As much as I love nature to lay in, to play in, and to create in, human history and what it leaves behind is a close second for me. It’s not always about the design of the building or car or plane, it’s about the feeling I get about those who lived there, or played there, or worked there. I am old enough that sometimes it’s about my personal memories.
When my parents and I were on our way to Yellowstone N. P., we stopped first at the Badlands (later to be a favorite of mine as a photographer) in South Dakota, and then moved on to Custer State Park. Instead of traveling as the crow flies, so to speak, my Father found a little dot on the map, called Scenic, South Dakota. It was out of the way but we wondered what visual wonders existed in a town presumptuous enough to call itself Scenic. Every single inch of the road traveled to get there was dirt. That included the streets, well, street, in Scenic. Now, Scenic was not created as a tourist trap that looked like a wild west town. Scenic was just what it was. One tiny little slice of Americana. A vanishing Americana. It had a gas station/general store ( no chain stores), a bar (saloon) of course, about eight houses and jail. The jail was made of stacked stone, a metal door, and a barred window. That one cell was the whole jail. We laughed at Scenic and told its story for years to come. It was an experience.
In 2005, I was making one of my many trips to the Badlands, and upon completion of my Badlands photography, I decided to rediscover Scenic. The trip and location was the same but alas, the road to and the street (now two streets) of Scenic were paved. The jail was gone and there was about three more buildings and maybe two more houses. I could see a failed attempt to make Scenic a tourist destination. I could also see the old saloon and general store, and both were out of business along with a feed (livestock) store. I spent maybe 15 minutes in Scenic, photographing those buildings. Scenic was now more of a real western ghost town than it was all those years earlier.
My journey to Scenic and the brief time I spent with her making pictures, was well worth it. In fact, you might say it was the greatest experience of the trip. Never drive around the Scenic’s of your life, they may be gone the next time you pass through.
Photographing lighthouses is considered by many to be a cliché. I never pay attention to such things, so I have photographed a lot of historic lighthouses. I believe, and yes it is unprofessional not to know via some files, that this one is in Door, County, Wisconsin. I do make traditional style pictures of lighthouses, but I’ve always found that the way most are constructed, with at least a building connected to a tower, they lend themselves to unique interpretations. Often they become studies in shape, texture and color. We’re back to semi-abstracts again. While I will admit, that my thoughts of making this specific photo are absent from my memory, dozens of great experiences still live in the recesses of my mind, only because of the experiences I gained while searching for and photographing, lighthouses.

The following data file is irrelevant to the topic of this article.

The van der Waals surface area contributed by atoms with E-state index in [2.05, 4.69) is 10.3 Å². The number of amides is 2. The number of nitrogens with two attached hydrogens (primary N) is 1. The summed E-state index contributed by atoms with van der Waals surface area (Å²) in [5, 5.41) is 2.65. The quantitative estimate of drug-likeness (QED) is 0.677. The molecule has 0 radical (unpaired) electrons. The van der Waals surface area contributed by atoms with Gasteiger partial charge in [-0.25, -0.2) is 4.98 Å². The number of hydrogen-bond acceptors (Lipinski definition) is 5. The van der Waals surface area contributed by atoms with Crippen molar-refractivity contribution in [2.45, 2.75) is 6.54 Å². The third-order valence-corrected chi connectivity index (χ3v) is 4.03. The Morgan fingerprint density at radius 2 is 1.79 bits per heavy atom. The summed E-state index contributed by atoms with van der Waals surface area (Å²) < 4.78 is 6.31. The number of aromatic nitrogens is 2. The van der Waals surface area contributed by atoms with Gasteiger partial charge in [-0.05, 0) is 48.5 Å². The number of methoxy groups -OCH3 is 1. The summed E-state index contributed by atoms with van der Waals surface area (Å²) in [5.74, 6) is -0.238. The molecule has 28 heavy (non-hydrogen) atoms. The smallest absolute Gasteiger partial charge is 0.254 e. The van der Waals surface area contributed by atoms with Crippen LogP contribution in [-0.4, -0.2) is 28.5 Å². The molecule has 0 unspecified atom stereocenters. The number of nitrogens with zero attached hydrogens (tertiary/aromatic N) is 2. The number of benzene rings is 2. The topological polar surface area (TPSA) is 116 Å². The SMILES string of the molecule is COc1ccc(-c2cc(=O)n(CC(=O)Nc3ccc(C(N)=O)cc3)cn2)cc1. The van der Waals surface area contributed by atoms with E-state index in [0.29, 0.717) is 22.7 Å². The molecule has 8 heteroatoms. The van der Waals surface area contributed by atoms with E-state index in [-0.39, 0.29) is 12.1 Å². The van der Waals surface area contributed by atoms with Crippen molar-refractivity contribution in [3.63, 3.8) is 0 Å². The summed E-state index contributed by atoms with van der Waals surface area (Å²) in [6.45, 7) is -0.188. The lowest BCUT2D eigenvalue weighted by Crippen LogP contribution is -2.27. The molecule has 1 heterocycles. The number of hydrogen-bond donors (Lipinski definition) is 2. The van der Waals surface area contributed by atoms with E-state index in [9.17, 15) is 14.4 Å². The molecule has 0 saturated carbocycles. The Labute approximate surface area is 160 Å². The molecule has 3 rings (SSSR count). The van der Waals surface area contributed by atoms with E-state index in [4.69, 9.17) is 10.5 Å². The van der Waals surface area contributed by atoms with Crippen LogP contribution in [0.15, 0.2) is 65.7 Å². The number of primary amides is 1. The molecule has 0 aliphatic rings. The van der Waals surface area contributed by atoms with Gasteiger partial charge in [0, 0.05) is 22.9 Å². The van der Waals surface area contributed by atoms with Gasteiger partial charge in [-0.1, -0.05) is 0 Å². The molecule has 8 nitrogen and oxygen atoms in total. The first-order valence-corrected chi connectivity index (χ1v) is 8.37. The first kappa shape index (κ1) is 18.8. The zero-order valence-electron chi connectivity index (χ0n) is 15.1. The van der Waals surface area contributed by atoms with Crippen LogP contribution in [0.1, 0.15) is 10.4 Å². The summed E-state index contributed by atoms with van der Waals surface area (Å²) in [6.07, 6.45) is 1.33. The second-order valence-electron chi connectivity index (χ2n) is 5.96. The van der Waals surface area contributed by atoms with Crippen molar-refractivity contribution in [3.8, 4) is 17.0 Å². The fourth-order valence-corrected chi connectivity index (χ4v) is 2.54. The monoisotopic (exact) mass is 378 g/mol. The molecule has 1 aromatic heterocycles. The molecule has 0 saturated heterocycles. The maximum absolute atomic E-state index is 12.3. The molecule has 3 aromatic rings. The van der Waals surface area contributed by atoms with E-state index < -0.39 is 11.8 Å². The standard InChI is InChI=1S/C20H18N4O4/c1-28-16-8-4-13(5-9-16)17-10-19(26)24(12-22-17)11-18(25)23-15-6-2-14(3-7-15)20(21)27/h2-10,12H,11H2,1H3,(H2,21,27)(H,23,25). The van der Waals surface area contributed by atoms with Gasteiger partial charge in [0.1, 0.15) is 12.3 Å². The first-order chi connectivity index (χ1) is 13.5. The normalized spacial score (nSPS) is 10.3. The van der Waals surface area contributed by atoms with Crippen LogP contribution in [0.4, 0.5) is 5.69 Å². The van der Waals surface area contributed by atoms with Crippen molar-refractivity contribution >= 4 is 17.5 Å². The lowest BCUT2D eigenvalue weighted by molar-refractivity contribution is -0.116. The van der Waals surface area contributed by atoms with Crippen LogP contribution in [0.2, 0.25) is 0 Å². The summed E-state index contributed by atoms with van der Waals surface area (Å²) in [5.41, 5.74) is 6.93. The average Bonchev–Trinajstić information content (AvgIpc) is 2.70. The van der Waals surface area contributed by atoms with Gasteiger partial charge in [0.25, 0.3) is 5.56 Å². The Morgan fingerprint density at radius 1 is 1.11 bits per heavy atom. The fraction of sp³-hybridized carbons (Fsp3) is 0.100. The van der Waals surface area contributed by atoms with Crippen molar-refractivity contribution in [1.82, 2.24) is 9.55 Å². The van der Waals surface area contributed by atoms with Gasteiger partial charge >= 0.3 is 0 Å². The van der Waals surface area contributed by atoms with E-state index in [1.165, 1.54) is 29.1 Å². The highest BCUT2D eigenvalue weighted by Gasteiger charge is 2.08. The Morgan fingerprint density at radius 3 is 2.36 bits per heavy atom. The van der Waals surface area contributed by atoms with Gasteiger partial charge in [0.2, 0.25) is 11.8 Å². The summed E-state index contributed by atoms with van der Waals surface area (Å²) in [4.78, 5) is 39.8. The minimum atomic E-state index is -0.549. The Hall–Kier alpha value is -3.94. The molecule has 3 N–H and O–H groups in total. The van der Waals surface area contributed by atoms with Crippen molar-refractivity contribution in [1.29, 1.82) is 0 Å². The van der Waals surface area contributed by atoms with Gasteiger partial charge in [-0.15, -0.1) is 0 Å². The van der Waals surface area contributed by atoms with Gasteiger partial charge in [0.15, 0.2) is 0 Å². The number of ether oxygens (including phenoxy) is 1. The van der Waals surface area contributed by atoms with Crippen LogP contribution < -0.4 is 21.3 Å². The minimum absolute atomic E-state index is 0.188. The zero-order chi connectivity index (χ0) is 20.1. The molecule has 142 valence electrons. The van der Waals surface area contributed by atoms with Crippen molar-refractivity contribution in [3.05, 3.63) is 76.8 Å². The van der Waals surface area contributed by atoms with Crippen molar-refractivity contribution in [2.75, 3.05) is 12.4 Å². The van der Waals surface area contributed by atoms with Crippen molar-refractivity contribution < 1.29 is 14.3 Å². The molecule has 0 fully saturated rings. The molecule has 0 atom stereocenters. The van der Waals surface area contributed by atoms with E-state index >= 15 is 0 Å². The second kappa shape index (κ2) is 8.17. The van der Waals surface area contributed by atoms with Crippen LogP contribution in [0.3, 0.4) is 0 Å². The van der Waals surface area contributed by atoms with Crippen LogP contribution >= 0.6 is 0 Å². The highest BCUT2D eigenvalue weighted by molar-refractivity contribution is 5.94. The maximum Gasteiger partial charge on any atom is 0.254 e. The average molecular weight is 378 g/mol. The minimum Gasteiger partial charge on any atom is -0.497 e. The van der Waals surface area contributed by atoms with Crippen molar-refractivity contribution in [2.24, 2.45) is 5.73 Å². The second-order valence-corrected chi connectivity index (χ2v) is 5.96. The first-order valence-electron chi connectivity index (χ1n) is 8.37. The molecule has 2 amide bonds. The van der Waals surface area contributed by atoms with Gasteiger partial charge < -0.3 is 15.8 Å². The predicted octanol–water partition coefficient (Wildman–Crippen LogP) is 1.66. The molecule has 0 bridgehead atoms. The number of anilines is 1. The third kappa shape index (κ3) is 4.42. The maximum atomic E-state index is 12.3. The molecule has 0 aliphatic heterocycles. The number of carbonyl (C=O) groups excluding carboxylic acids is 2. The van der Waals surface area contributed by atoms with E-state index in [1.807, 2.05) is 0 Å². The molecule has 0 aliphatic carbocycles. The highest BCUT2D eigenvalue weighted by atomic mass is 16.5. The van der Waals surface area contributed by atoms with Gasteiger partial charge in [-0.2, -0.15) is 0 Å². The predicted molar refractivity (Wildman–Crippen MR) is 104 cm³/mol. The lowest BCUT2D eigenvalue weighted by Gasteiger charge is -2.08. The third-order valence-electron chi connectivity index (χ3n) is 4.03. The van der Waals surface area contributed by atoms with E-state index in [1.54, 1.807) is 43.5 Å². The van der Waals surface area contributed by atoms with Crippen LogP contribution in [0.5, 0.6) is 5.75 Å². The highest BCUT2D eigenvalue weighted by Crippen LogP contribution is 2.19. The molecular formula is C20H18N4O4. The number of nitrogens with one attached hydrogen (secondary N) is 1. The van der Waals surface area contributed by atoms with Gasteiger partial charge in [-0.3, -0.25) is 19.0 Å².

All through history people have been saying, I grew up in a simpler time. I’m not sure if that is accurate or not, but I do know that the experiences you live on your photographic journeys, will take you back to what at least seems like a simpler time, and you will have pictures to help you relive it with others.
This old pavilion sits in a county park, next to a river and a waterfall, a few miles from the nearest (small) town, in Wisconsin’s North Woods. These simple and humble pictures that I made pretty much sum up the era they come from. If memory serves me, the building was built right after World War ll, and was used into the 1960s. I can imagine all of the ice cream, lemonade and hot dogs that were bought here. I remember pavilions like this. Memorial Day, The Fourth of July, and so on, made these places special. On this morning, I had the waterfall, the park, and the pavilion all to myself. Having the waterfall to myself seemed appropriate and proper, as I have experienced many of them in solitude. But at the pavilion? It seems to me that the sound of children pushing and shoving for a chance to get some popcorn or a popsicle, would be appropriate. I guess yesterday is just that. Thankfully, I took photo trips, and one way or another, I won’t forget.
The pursuit of image making brings us so many experiences. I can see, hear and smell those moments. Some of those experiences helped make me who I am, be that good or bad. Those roads to nature photography subjects sometimes had people on them, and many have become special memories to me. I believe God brought me to nature and photography. I was never going to be a world traveler, and I wasn’t necessarily the sort to meet lots of people. Those trails into nature made me a national traveler, and while the people I met might be few in numbers, they bestowed me with riches more important than money.
Next time your out with your cameras, think about everything the act of photography has given you. Make sure the experience and the journey, are at least as important as the pictures.
God Bless, Wayne